Riding a bike on Brighton & Hove’s roads has been made safer thanks to new ‘advanced cycle stop lines’ which have been put in at 21 of the city’s busiest junctions.
Cycle advanced stop lines (ASL) make it safer for cyclists by providing a space in front of queuing traffic and with the addition of red road surfacing, reinforce the presence of cyclists to motorists. When traffic lights are red, cyclists have a space to wait, with motorists behind them.
Brighton & Hove City Council began installing the stop lines last November and the latest phase of the project ended on 21 February with the final one going in on Kingsway at its junction with Wharf Road/Norman Road during the night, to minimise disruption.
Cllr Joyce Edmond-Smith, chair of the Sustainability Commission said: “The number of cyclists in the city is increasing all the time. Measures such as the advanced cycle stop lines make it clear that cyclists have an equal claim to the road and that drivers need to be more aware of them. It’s part of many measures the council is implementing to make it easier and safer for people to get around the city by bike.”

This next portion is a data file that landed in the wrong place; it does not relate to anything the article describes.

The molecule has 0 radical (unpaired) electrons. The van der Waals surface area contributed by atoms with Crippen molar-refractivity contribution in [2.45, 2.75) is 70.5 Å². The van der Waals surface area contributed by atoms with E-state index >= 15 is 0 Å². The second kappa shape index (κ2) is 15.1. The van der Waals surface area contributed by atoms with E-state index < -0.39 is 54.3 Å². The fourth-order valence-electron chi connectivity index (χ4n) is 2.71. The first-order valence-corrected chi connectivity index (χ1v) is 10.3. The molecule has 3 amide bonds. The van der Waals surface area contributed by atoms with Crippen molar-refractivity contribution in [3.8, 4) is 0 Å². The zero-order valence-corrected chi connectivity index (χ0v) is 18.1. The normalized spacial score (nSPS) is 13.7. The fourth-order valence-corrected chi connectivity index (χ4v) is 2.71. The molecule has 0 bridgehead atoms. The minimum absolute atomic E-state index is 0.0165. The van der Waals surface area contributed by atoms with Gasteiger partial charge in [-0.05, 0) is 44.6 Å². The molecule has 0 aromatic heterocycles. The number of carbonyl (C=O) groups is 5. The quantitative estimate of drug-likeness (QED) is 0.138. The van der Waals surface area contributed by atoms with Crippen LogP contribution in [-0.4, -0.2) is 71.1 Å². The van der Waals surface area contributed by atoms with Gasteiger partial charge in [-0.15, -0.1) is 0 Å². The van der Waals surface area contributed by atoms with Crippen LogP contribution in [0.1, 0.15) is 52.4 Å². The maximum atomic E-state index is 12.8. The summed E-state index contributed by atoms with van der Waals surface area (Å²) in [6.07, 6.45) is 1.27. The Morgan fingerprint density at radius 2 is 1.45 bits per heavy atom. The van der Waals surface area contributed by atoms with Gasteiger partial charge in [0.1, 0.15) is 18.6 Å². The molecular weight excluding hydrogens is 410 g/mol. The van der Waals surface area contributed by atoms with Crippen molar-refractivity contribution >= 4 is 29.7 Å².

Dean Spears, Principal Transport Planner added: "We have been innovative where we can in the design and installation of these measures. For example, using arrow markings within the ASL box to help cyclists understand the movement of motor traffic at filter lights, in an effort to improve both their visibility and safety with sufficiently wider feeder cycle lanes installed where possible".
The ASL reservoirs have been installed with a high skid resistant surfacing to ensure durability and longevity, with appropriate markings. Full consideration has been given at each junction into issues such as maintaining sufficient visibility".
The work, often done at night to avoid the traffic, is part of the Cycle Demonstration Town project, which provides funding to help cyclists in Brighton & Hove.
For more information email email@example.com
Read related items on:
Brighton & Hove City Council
Edmund Smith, Joyce